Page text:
The Nova Scotia Duck Tolling Retriever (NSDTR) or toller
for short, originates from Canada. They are extremely handsome,
powerful and well muscled dogs. They are kind, confident and
playful and they make very good agility dogs.
They are bred to lure the fowl with
their lovely wavy tails so that the game comes within range of the guns.
They can then retrieve the
fowl. The breed
standard for the toller
dog says that at the shoulder it should
48-51 cm and bitches should be 45-48 cm.
This generally puts them in the large category for agility, however,
some tollers are small enough to come into the medium category.
The gorgeous Rio (girl) is shown in these two photos.
Tollers have become more popular in the UK and I know people who train them successfully for agility and other disciplines. The tollers below are owned and trained by Janice Russell who has kindly supplied all the photos for this page.
Rio getting a
Paddy clearing a hurdle.
If you’re considering buying a toller puppy or rehoming an adult please think carefully about the time and commitment you need to give to this breed. They are working dogs and they need plenty of exercise. Like most retrievers they are very intelligent and they do like to retrieve. I think this probably applies to just about every retrieving breed and to retriever crosses as well. Jamie, who was part flat coated retriever, had to retrieve at least once every day or he wasn't happy. This involved giving him a job to do such as carrying things up and down stairs or fetching the post. It kept his retrieving instincts satisfied and he loved doing it.
Toller handlers say that these dogs are easy to train and they do love to please. Of course if you love the breed and know it well you will know exactly what to expect.
Like collies tollers can be noisy when they get excited but unlike collies you can‘t do hours of agility training with them. A little now and again suits them. In fact I think this applies to most gundogs but I’m sure several people will write in now and prove me wrong. Anyway, I think the best people to give comments on the breed are the people who own and train tollers.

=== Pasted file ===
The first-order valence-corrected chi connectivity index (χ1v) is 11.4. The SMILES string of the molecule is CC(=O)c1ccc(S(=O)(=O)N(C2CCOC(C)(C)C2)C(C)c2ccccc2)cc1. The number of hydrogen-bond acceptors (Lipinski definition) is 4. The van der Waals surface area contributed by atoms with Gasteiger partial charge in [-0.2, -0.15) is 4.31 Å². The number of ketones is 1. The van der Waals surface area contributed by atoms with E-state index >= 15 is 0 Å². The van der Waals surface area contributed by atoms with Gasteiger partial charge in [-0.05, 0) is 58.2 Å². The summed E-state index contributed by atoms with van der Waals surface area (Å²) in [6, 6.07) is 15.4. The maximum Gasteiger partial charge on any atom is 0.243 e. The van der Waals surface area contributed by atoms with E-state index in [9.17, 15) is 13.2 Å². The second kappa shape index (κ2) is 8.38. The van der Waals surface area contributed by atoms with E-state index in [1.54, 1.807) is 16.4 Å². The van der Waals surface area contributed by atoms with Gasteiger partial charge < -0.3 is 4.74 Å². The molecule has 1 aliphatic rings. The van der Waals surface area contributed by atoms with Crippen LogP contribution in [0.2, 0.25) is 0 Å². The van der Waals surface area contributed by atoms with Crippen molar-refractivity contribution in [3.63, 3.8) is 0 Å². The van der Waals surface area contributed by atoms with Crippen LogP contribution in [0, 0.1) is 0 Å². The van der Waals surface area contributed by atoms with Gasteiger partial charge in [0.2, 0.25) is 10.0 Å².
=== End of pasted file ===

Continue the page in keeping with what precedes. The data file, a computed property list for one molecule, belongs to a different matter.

Thanks once again to Janice Russell for all these pictures of Rio and Paddy.
Tollers are great for agility but vary in temperament- I have had 2 very easy ones and 2 more difficult, not anything bad, just extra bouncy and over enthusiastic! Generally they need something to use their brains, and don't do repetitive stuff well. Unlike collies who will go on for ever, if you ask a toller to repeat an exercise they often think they must have gone wrong the first time and start to do it differently as they think that is what you must want.Overall brilliant dogs.
I have a 4 month old toller and she is the most adorable, social dog. She loves other dogs and is very playful. She is also very cuddly and calm when she has had enough exercise! She is definitely going to be a serious agility contestant. 4 months only and she already know the tunnel, and is getting better and better at the wave! She also loves learning tricks such as rolling over, giving the paw, crawling and it usually takes her about 20 min to master a new order. Only down side, she can be quite vocal and definitely comments on everything. From the lovely moan when you tickle her tummy to the ear piercing whining when we are not getting ready quick enough for a walky!
Tollers"" are brilliant agility dogs. They are a gun dog in a collie size. They should be 18-20 inches tall so most are large, a few are medium size. They are quick to learn but won't take the repetition that a collie will.
Very intelligent and fast dog, but bores easily. Attention to detail is crucial as they will learn mistakes as easily as the correct way. Food oriented (a retriever!) which can be used to advantage initially. These dogs can't do enough to please you. Basic obedience with a good recall instinct is a MUST before attempting agility training. Like most gundogs, attention span is quite short so training must be ""little and often"" and as fun as possible.
Very popular in Canada, and many at the highest level. There are the right ways, the wrong ways, and the Toller ways of doing things. Usually, the Toller ways are the most efficient.
May not be the fastet dog on course - but, they learn fast, have springs on their feet... and LOVE to work for you -
Have not yet finished training to enter her in a competition. She is easy to train, but has such a high drive that she bolts before being released.
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